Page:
Wednesday, February 19, 2003

Just been over to More evidence for my suspicions that all good things come to his readers -- see the Cthulhu Springtime lyrics portion in February 18th's journal entry.

Meanwhile, Google has purchased Blogger. Both Google and Blogger offer services that made little sense before the internet, and work fabulously with it. Consider how they are both reshaping my experience. I now almost take it for granted that if I want to know something, there's a very good chance that I can use Google to search the Internet for it. And I spend a significant portion of my reading time on public journals, a previously non-existent form of literature.

Here is the illusion of intimacy -- the kind of daily details I seldom hear from my friends. I know more about the lives of certain web diarists than of the lives of any of my family who don't live with me.

There are two critical differences. First, the information exchange is one way. They are not learning equal amounts about me -- and they wouldn't have time to keep up with all their readers. And there is a certain randomness of information in what I know about my family. I might, for example, learn about the embarrassing incident with the lipstick tube and the Pinto at a family wedding. Or the escaped mule and the patch of not-entirely-corn.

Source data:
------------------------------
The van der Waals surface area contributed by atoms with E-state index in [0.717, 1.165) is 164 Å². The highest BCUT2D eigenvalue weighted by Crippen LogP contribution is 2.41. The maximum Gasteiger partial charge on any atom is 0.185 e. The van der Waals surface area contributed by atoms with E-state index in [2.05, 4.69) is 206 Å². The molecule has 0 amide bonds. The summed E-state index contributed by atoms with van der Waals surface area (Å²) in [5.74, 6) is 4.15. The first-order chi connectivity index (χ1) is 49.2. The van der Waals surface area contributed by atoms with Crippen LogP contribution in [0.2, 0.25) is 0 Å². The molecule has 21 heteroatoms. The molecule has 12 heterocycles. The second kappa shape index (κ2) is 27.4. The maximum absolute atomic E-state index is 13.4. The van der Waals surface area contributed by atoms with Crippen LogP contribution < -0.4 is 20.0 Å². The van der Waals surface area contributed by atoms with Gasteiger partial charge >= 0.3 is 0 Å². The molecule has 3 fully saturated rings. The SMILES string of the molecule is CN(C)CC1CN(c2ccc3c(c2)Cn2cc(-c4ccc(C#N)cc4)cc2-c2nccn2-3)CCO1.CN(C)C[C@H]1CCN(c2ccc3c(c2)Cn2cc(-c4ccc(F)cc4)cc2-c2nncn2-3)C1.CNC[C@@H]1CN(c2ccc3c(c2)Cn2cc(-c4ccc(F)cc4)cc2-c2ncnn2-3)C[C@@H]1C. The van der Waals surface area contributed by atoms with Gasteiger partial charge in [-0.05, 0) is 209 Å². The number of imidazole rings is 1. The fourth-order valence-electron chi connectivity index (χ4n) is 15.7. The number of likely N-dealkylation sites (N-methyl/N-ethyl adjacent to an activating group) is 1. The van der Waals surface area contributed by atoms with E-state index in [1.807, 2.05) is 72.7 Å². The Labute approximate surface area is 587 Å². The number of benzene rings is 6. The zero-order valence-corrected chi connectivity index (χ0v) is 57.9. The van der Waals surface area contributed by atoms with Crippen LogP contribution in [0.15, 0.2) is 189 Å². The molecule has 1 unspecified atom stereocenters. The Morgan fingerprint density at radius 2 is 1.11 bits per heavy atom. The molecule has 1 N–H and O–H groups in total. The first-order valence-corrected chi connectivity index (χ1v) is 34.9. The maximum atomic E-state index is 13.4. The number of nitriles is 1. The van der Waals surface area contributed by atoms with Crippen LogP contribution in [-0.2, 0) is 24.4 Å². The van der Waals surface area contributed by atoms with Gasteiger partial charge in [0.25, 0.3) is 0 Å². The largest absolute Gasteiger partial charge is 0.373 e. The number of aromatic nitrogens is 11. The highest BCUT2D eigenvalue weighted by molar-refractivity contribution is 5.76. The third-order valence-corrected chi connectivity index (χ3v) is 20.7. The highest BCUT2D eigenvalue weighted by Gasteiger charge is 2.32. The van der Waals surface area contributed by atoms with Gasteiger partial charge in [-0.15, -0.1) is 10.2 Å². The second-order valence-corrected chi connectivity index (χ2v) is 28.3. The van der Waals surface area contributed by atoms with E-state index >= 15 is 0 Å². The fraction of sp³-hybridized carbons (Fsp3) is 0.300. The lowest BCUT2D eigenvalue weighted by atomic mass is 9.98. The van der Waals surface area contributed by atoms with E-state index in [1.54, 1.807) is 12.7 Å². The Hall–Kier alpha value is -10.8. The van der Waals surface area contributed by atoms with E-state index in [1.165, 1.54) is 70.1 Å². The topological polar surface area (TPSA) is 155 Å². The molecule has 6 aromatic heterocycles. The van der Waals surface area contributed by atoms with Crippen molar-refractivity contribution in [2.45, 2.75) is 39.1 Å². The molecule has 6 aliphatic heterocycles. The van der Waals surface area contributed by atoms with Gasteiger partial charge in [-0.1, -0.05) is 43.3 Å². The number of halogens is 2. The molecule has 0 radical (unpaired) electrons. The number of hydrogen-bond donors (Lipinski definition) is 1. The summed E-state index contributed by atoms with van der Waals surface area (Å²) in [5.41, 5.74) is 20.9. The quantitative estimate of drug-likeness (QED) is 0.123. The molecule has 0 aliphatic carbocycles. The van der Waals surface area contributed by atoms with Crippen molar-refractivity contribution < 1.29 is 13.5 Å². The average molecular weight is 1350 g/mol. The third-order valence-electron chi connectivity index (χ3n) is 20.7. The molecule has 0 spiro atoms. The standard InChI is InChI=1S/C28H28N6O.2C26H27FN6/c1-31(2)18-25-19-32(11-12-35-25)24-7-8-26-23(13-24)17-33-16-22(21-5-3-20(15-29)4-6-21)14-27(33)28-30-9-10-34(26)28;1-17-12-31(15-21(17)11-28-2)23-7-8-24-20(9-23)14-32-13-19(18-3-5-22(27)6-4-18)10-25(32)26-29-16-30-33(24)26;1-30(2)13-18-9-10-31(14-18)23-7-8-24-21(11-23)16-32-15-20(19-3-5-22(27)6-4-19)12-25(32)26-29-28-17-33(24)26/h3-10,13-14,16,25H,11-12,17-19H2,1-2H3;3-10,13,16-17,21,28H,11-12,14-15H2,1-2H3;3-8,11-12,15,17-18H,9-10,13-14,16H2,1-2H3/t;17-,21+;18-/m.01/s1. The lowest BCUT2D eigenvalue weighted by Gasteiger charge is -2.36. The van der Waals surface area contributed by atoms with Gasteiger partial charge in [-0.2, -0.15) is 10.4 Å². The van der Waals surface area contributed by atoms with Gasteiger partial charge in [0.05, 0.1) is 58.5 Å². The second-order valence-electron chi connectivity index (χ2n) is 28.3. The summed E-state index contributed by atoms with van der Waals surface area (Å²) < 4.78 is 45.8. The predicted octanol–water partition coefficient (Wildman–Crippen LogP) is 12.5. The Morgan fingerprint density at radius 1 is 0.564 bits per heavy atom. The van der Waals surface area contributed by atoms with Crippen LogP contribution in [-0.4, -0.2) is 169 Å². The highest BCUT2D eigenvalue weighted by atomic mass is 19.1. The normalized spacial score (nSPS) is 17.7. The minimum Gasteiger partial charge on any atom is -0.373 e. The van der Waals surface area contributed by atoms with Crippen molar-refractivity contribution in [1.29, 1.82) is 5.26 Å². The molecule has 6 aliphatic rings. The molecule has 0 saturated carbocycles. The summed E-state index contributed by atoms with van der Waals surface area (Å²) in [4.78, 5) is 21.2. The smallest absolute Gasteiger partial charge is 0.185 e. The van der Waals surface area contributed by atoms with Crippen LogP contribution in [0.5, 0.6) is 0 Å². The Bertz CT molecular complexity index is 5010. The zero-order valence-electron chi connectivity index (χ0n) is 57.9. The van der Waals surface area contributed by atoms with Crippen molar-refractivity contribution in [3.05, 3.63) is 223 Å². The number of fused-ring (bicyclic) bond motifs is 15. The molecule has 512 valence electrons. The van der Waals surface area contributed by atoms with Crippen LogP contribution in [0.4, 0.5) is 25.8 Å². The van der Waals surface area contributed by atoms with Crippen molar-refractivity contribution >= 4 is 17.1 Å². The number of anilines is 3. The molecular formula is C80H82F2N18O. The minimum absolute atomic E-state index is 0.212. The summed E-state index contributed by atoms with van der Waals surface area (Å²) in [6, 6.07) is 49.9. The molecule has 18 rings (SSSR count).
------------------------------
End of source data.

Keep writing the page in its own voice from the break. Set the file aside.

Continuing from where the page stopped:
But a blogger need never tell if such an event happened to her or him. Everything published in a web journal is there by the author's choice. They have a certain control over the view they offer the world of themselves.

That view might actually be larger than the one offered by knowing someone in the flesh. Especially if you are more interested in others' thoughts than their actions. Nor is it necessarily less true. The bloggers I follow strike me as truthful, or they'd stop interesting me.

I wonder how web journalling will develop. Will we have new celebrities? Some have followings in the tens or hundreds of thousands already. As far as I know, some other sort of celebrity attracted the initial interest in these cases, so far. Will we have new words for the relationship between journaller and reader?

The whole area of a single person being known to very many is relatively modern. The printing press made it possible, but broadcast images seem to have strengthened the effect many times over. And now we have nearly democratic access to a world-wide medium, so that much of the world's population could potentially send messages to the rest.

A web journal conveniently presents more personal information to a wider audience than has ever been practical before.

Yes, I really want to see where this leads.